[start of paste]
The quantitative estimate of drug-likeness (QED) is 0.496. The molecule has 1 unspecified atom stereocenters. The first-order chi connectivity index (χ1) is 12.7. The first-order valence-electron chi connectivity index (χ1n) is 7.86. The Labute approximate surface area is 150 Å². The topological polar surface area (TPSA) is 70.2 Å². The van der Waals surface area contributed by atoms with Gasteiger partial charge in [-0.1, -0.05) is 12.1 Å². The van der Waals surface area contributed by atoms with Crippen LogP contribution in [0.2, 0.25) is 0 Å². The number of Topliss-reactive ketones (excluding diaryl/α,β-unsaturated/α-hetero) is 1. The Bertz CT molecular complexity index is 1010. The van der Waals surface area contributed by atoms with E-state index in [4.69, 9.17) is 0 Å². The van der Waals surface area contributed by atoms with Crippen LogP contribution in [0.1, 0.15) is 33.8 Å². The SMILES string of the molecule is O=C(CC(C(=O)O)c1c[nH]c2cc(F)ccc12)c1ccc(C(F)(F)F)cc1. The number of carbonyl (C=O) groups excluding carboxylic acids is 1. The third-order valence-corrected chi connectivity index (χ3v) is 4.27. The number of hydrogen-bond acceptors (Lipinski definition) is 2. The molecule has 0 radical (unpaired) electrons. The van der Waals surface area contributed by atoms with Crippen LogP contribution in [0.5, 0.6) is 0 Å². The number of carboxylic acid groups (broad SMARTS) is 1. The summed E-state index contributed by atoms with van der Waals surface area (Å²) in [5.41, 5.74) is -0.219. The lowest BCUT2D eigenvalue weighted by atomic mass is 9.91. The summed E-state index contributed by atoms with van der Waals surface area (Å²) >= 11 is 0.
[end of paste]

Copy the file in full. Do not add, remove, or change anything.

The quantitative estimate of drug-likeness (QED) is 0.496. The molecule has 1 unspecified atom stereocenters. The first-order chi connectivity index (χ1) is 12.7. The first-order valence-electron chi connectivity index (χ1n) is 7.86. The Labute approximate surface area is 150 Å². The topological polar surface area (TPSA) is 70.2 Å². The van der Waals surface area contributed by atoms with Gasteiger partial charge in [-0.1, -0.05) is 12.1 Å². The van der Waals surface area contributed by atoms with Crippen LogP contribution in [0.2, 0.25) is 0 Å². The number of Topliss-reactive ketones (excluding diaryl/α,β-unsaturated/α-hetero) is 1. The Bertz CT molecular complexity index is 1010. The van der Waals surface area contributed by atoms with E-state index in [4.69, 9.17) is 0 Å². The van der Waals surface area contributed by atoms with Crippen LogP contribution in [0.1, 0.15) is 33.8 Å². The SMILES string of the molecule is O=C(CC(C(=O)O)c1c[nH]c2cc(F)ccc12)c1ccc(C(F)(F)F)cc1. The number of carbonyl (C=O) groups excluding carboxylic acids is 1. The third-order valence-corrected chi connectivity index (χ3v) is 4.27. The number of hydrogen-bond acceptors (Lipinski definition) is 2. The molecule has 0 radical (unpaired) electrons. The van der Waals surface area contributed by atoms with Crippen LogP contribution in [0.5, 0.6) is 0 Å². The number of carboxylic acid groups (broad SMARTS) is 1. The summed E-state index contributed by atoms with van der Waals surface area (Å²) in [5.41, 5.74) is -0.219. The lowest BCUT2D eigenvalue weighted by atomic mass is 9.91. The summed E-state index contributed by atoms with van der Waals surface area (Å²) >= 11 is 0.